[0028]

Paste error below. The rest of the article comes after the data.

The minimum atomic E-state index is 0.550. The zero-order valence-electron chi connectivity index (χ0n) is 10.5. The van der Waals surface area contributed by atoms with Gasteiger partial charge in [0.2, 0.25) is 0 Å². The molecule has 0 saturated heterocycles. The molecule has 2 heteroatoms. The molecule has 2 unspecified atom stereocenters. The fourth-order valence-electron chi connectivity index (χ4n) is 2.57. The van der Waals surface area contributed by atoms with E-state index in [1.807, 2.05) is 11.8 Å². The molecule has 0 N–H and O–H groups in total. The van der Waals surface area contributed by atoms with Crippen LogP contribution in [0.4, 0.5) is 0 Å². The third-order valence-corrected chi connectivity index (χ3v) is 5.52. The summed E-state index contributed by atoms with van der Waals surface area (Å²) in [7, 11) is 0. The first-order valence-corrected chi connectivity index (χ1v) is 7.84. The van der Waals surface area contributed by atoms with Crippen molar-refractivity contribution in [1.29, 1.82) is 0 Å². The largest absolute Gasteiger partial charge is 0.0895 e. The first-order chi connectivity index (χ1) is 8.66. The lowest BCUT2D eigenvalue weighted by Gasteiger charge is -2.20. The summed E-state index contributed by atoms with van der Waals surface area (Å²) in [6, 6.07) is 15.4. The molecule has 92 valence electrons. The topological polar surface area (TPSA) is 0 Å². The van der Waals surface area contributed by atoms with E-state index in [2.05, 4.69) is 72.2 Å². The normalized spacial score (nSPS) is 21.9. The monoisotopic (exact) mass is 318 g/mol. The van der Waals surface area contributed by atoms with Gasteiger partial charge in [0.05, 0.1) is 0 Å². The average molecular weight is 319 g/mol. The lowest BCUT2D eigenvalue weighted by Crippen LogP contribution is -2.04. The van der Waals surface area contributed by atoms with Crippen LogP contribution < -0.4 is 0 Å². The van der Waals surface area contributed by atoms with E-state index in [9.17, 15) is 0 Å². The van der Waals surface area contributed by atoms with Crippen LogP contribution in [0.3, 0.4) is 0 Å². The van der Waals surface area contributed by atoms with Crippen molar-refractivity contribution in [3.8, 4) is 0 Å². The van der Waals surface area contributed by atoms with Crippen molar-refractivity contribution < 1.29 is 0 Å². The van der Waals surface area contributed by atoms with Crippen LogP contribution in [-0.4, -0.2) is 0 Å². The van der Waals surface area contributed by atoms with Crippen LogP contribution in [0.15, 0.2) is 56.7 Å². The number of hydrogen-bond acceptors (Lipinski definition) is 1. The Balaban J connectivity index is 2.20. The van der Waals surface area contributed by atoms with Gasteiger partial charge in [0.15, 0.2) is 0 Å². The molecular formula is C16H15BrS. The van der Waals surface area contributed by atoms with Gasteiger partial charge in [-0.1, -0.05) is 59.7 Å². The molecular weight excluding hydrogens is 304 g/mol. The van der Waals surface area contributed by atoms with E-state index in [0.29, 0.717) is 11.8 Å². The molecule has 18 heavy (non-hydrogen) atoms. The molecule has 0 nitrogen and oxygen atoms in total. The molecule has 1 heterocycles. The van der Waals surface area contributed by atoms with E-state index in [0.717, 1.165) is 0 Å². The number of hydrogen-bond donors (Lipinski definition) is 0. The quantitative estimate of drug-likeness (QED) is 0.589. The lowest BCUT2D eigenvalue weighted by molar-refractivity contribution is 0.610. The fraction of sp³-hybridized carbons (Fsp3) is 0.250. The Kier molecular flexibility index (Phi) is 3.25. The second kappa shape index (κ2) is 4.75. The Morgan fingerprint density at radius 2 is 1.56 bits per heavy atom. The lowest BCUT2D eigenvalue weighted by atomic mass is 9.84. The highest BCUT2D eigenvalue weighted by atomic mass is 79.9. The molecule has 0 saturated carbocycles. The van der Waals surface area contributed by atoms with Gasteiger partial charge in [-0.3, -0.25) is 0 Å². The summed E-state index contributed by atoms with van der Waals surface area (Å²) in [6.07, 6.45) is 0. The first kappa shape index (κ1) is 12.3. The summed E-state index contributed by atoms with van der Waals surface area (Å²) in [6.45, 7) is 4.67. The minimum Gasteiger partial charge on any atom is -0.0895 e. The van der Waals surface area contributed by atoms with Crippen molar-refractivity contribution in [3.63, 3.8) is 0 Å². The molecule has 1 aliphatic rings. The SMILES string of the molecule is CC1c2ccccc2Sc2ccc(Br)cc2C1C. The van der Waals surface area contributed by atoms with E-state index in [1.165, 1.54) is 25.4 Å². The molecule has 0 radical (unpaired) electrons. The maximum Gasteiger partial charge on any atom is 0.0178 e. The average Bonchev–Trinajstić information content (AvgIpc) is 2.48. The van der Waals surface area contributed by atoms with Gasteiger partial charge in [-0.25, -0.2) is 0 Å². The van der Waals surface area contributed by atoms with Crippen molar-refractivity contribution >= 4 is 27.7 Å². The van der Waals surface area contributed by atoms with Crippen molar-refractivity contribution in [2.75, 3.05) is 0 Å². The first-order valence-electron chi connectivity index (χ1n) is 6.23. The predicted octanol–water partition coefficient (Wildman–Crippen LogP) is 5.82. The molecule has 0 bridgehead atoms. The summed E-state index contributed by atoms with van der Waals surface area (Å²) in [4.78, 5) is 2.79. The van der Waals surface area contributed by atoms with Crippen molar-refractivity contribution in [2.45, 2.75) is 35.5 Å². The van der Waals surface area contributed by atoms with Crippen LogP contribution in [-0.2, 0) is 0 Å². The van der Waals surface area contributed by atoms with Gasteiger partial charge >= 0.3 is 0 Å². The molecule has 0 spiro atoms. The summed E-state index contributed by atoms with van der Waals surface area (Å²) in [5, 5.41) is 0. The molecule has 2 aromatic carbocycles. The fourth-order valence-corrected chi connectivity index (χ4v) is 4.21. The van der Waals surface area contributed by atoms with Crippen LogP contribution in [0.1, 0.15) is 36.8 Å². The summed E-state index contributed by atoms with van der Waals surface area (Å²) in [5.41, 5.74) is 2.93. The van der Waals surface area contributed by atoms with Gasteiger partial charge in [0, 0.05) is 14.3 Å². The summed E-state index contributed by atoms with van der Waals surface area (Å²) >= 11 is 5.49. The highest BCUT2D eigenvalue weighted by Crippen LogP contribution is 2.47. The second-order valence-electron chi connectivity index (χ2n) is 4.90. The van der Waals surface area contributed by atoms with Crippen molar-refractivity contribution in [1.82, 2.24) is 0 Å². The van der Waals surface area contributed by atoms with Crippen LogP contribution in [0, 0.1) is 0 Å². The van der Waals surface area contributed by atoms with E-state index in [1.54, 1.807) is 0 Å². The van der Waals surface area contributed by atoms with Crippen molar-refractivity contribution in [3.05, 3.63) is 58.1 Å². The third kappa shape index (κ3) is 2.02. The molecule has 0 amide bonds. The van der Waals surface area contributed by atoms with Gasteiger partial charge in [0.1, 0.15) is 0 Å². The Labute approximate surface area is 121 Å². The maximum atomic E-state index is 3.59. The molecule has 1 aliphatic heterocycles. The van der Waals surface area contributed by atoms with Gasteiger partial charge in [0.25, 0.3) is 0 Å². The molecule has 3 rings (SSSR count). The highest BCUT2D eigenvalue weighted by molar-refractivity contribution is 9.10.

[0029] It can be seen that the RC6™-32/20/b encryption process provides greater throughput in Mbits/sec at 200 MHz than the corresponding RC5™-32/16/16 encryption process, for each of the three exemplary software implementations of TABLE 2. As noted above, the encryption times given in TABLES 1 and 2 do not include key setup, and are independent of the length of the user-supplied key. It is expected that the key setup required for both RC6™-32/20/b and RC5™-32/16/b will be approximately the same. Timings in the ANSI C case were obtained by encrypting or decrypting a single 3,000-block piece of data. The timings in Java and assembly were obtained by encrypting or decrypting a single block 10,000 times. Faster implementations may well be possible. [0030] Estimates will now be given for the performance of RC6™-32/20/16 on 8-bit platforms such as those that may be found in smart cards and other similar devices. In particular, estimates will be considered for the Intel MCS-51 microcontroller family. It is expected that the estimates can be considered to hold for other types of processors, such as the Philips 80C51 family, that have similar instruction sets and timings. A given round of RC6™-32/20/16 encryption includes six additions, two exclusive-ors, two squarings, two left-rotates by 1 g 32=5 bits, and two left-rotates by a variable quantity r. Note that this counts (B×(2B+1))=2B [0031] 1. A 32-bit addition can be computed using four 8-bit additions with carry (ADDC). [0032] 2. A 32-bit exclusive-or can be computed using four 8-bit exclusive-ors (XRL) [0033] 3. A 32-bit squaring can be computed using six 8-bit by 8-bit multiplications (MUL) and eleven ADDCs. Note that six multiplications are enough since we only need the lower 32 bits of the 64-bit product. [0034] 4. Rotating a 32-bit word left by five can be computed by rotating the word right by one bit position three times and then permuting the four bytes. Note that rotating the word right by one bit position can be done using four byte rotations with carry (RRC). [0035] 5. Rotating a 32-bit word left by r can be computed by rotating the word left or right by one bit position r′ times (r′≦4, with average two) and then permuting the four bytes appropriately. The five bits of r are used to determine r′ and the permutation which can be controlled using jumps (JB). [0036] 6. Most instructions take one cycle except MUL which takes four cycles and JB which takes two cycles. [0037] Using the above observations, the total number of processor clock cycles needed to implement one round of RC6™-32/20/16 on an 8-bit microcontroller or other similar platform is summarized in TABLE 3 below.